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Re: New requirement - Simplifying Meta Data Profile

From: Sierk Bornemann <sierkb@gmx.de>
Date: Sat, 17 Mar 2007 17:06:20 +0100
Message-Id: <78B4292B-F2AA-4D72-AD07-53F24B170799@gmx.de>
To: public-html@w3.org

Am 16.03.2007 um 17:07 schrieb Denis Boudreau (WebConforme):

> Hi people,
>
>
>
>> The cost of changing HTML is very, very high. Writing specs is a  
>> tiny part of it. There's also testing and coding. But even those  
>> are mostly one-time efforts. The biggest cost
>> I see is training. Consider the cost of updating all the books and  
>> course materials on HTML. I gather it takes 3 times as long to  
>> change a habit as to make one, and there are already established  
>> habits and tools around the <meta> element.
>>
>>
>
> Extremely valid point. Considering this then, what are the  
> parameters within which are we planning to "reform" HTML?
> To me, there can hardly be a more severe shift than the one that  
> occured when XHTML 2.0 came out, compared to version 1.0 - in terms  
> of costs and collateral impacts, this seems a lot tougher than  
> considering changes to the meta element, isn't it?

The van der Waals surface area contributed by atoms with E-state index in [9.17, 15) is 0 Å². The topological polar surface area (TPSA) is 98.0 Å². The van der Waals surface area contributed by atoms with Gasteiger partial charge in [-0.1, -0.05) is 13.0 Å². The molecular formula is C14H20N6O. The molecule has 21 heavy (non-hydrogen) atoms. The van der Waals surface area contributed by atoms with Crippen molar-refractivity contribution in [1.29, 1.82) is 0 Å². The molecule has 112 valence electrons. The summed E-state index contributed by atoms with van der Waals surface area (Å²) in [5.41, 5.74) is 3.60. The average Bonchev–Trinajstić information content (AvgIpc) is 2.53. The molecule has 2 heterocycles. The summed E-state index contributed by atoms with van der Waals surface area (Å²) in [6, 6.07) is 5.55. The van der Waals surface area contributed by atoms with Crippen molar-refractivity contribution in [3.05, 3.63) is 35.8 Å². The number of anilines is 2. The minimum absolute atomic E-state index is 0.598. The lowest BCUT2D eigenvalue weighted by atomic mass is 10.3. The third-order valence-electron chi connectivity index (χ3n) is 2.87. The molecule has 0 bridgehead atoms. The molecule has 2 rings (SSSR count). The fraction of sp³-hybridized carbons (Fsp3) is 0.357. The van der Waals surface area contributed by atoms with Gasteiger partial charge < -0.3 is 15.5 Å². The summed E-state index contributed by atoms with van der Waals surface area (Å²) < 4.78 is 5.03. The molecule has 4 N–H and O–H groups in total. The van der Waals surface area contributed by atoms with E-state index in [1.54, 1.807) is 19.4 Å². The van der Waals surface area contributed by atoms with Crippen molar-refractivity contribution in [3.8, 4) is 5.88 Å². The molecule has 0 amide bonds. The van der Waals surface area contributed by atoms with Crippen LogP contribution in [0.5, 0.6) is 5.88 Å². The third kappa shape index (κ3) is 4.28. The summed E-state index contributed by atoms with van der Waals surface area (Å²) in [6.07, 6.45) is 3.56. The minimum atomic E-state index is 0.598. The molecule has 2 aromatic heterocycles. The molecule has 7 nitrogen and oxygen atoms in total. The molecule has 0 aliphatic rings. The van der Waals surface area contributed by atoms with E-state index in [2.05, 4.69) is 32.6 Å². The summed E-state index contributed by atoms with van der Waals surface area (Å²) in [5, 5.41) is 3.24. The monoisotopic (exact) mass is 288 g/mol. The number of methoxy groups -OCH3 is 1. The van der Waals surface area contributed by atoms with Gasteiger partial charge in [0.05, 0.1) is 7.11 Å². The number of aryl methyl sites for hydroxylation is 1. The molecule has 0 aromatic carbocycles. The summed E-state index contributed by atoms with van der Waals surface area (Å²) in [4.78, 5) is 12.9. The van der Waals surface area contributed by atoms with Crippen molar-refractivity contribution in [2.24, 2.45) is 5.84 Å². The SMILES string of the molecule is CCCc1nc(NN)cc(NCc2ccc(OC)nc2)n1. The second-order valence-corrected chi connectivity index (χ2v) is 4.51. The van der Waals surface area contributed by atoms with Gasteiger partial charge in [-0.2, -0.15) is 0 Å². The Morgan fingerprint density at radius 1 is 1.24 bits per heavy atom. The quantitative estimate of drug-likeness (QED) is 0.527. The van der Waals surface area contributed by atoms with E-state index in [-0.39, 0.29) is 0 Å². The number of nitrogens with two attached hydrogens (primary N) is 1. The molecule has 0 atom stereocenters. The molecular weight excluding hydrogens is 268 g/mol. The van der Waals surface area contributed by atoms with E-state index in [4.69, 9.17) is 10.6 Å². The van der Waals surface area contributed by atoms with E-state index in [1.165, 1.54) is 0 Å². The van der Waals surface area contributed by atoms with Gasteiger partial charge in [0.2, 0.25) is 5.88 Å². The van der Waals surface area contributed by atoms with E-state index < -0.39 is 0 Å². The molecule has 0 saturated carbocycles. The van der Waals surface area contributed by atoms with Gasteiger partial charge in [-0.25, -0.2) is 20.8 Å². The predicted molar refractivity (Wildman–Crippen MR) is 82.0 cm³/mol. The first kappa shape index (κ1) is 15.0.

>

Dan, Chris, i totally agree with you in this point. This argument  
seems to me one of the most important things, why XHTML lacks so far  
a widely acceptance of the users. The differences in writing the  
code, the discipline in writing valid code isn't still there, the  
deeper insight in doing so is still not widely accepted by those  
people, by those firms, who are responsible for writing content or  
presenting it online (for example many web agencies and advertising  
agencies). They first look to the efforts/costs/TCO and the needs of  
their customers, and then they look to the web standards which should  
but don't really need to be complied with (economically seen). There  
are still a lot of thick boards to be drilled. There is a crowd of  
people and content deliverers out there, who still stick to HTML 3.2,  
not even HTML 4.01, and the tag soup, which has been normal at that  
time, HTML 3.2 was up to date.
To explain those people to use XHTML 1, HTML5, XHTML 2 or any new (X) 
HTML whatever will be a lot of hard work to do. The teaching and  
learning industry will be glad... :-)


Sierk

-- 
Sierk Bornemann | Germany
email:            sierkb@gmx.de
WWW:              http://sierkbornemann.de/
Received on Saturday, 17 March 2007 16:06:28 GMT

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